Bad Boys Do Blurb:
Olivia Bishop is no fun. That’s what her ex-husband said. And that’s what her smart bob and glasses imply. So with her trademark determination, Olivia sets out to remake her life. She’s going to spend time with her girlfriends and not throw it all away for some man. But when an outing with her book club leads her to a brewery taproom, the dark-haired beauty realizes that trouble—in the form of sexy Jamie Donovan—may be too tempting to avoid.
Jamie Donovan doesn’t mean to be bad. Sure, the wild streak in his wicked green eyes has lured the ladies before. Now it’s time to grow up. He’s even ready for a serious romance. But how can that be when Olivia, the only right woman he has ever met, already has him pegged as wrong?
Bad Boys Do (September 2011, HQN) is the second book in the Donovan Brothers trilogy, contemporary romances set in Boulder, Colorado about three siblings who lost their parents in an auto accident some years ago, and are working together to grow the local watering hole established by their dad. Jamie, the youngest at age 29, is the gorgeous blond bartender. He’s trying to put his partying days behind him, but his big sister (Tessa, the heroine of Book 1) can’t see it, and keeps him pegged as the studmuffin in a kilt who can lure the ladies to the bar. (For the record, I had not read Good Girls Won’t, and had no problem jumping in with this book).
Jamie is pretty pessimistic when it comes to convincing his siblings that he’s ready to become a bigger partner in the business. The way his sister treats him — as a sex object — was wince-inducing to read. But he forges ahead, taking a business class at the local community college, where he meets Olivia Bishop. They are at completely different places in their lives, with Olivia just divorcing her overbearing, adulterous professor husband. She’s thirty-five, but because she met her older husband at a young age, her own career has been back-burnered and and is just now trying to figure out who she is and what she wants for herself.
The attraction between Olivia and Jamie is strong, and Dahl definitely knows how to write love scenes. To celebrate Bad Boys Do making the USA Today Bestseller list, yesterday Dahl posted an excerpt from a hot tub scene on her Tumblr. As always with Dahl, these scenes are not gratuitous, but develop the characters and the relationship. It’s wonderful to read about a very self-controlled, taken-for-granted woman loosening up with a man who appreciates her, and about a man who never took sex seriously, recognizing for the first time when a tumble means more than a moment’s pleasure. It’s only in bed that Olivia can really let her true affection show through.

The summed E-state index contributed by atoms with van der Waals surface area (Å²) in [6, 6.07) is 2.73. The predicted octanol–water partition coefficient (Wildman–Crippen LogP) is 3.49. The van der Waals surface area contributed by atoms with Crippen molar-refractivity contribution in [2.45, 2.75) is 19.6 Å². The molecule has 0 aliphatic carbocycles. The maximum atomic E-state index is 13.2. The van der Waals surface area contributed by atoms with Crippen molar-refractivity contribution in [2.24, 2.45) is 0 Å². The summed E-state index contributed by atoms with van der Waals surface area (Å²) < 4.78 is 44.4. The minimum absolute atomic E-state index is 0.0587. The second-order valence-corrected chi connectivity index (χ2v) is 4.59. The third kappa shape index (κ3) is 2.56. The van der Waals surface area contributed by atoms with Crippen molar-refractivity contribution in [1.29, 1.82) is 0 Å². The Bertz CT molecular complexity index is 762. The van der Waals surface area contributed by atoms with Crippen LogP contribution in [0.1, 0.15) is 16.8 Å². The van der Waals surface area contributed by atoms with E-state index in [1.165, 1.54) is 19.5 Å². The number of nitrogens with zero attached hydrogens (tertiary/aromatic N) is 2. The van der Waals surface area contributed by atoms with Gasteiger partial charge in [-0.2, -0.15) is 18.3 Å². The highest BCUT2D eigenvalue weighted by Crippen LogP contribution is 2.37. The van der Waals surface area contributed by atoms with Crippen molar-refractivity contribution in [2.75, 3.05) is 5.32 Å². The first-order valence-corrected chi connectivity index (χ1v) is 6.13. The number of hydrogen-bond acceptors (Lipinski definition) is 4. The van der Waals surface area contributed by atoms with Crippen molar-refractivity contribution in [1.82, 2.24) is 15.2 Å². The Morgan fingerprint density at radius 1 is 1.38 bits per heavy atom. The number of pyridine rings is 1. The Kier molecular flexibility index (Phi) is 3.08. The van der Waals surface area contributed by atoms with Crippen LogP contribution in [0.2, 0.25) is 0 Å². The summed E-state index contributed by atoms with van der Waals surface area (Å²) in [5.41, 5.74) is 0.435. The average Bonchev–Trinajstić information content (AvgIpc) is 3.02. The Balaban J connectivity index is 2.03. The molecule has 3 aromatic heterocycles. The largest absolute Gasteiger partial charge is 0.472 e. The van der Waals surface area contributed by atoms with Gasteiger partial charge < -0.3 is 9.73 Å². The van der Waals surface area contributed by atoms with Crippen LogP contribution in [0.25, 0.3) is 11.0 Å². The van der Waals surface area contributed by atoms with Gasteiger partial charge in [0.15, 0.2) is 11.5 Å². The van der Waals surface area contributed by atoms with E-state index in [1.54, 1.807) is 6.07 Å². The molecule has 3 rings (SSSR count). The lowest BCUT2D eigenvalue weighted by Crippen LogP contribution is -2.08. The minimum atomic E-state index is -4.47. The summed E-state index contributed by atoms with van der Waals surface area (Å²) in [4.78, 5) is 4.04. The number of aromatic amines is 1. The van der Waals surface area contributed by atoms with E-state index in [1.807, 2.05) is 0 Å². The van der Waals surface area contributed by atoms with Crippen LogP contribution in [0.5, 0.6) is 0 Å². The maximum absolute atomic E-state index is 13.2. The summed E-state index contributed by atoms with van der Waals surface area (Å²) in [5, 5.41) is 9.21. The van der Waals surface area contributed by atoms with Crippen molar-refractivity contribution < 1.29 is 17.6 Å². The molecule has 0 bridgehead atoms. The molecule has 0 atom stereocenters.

Dahl captures academic life perfectly. Dear Author recently posted about difficulties in appreciating books written about your own professional field. Not only does Dahl get university life down, but she captures the specific experience of teaching and working as an adjunct at a community college, which is not the same at working at State U, or Ivy League U. I usually can’t read romances about professors having relationships with students (in real life, it’s usually a middle aged man throwing over the mother of his children for a younger grad student. Not romantic.), but Dahl finessed this perfectly: it’s a non-credit night class for professionals.
Jamie is pure gold, one of my favorite kind of heroes. He’s the sexy, confident guy with the bad boy rep who is ready to step it up, and has found the woman he wants to do it with. His fun loving spirit brings Olivia out of her shell, and it’s a delight to join them for the ride. His own struggle is really with his siblings. Jamie’s fights with Tessa and Eric are intense and believable. Not every romance family has to be the Bridgertons, and I am glad for it. I’ll be very interested to see how Dahl redeems older brother Eric, because he sure came off as a jerk in this one.
Olivia is guarded. She let her identity be determined by her father-figure of a husband, and it is going to take her a while to get over her self-image as a downer. Some other readers have had a hard time with Olivia’s obsession with the age difference, but to me, that was her character. She was told over and over that her only value was in serving as a helpmeet to her husband. It’s going to take her some time to develop a sense of entitlement to her own happiness, and throwing up ridiculous excuses (like the age difference) is going to be her coping mechanism for a while.
The only real problem I had with the book was Olivia’s ex. He was a bit of a caricature, and the subplot involving his own new relationship was undercooked. The main problem was that he kept showing up, and in such an intense, stalkery way that I viewed him as a potential physical threat to Olivia. By the end, I saw his character differently, but it strikes me that it probably wasn’t Dahl’s intention to make readers waste energy worrying that Olivia was going to be held hostage by her ex, which I did. Perhaps I’ve been so conditioned by reading other romances in which, if the ex is present, he is a violent nutter, that I over-interpreted the ex’s actions in Bad Boys Do. At any rate, I found the tone of that characterization off.
That aside, from the first scene, I was completely hooked on Jamie and Olivia, both as individual characters, and as part of a developing relationship. With Dahl’s characteristic attention to detail, funny and sexy writing, and true-to-life relationships and situations, it’s another winner from one of my favorite romance writers writing today.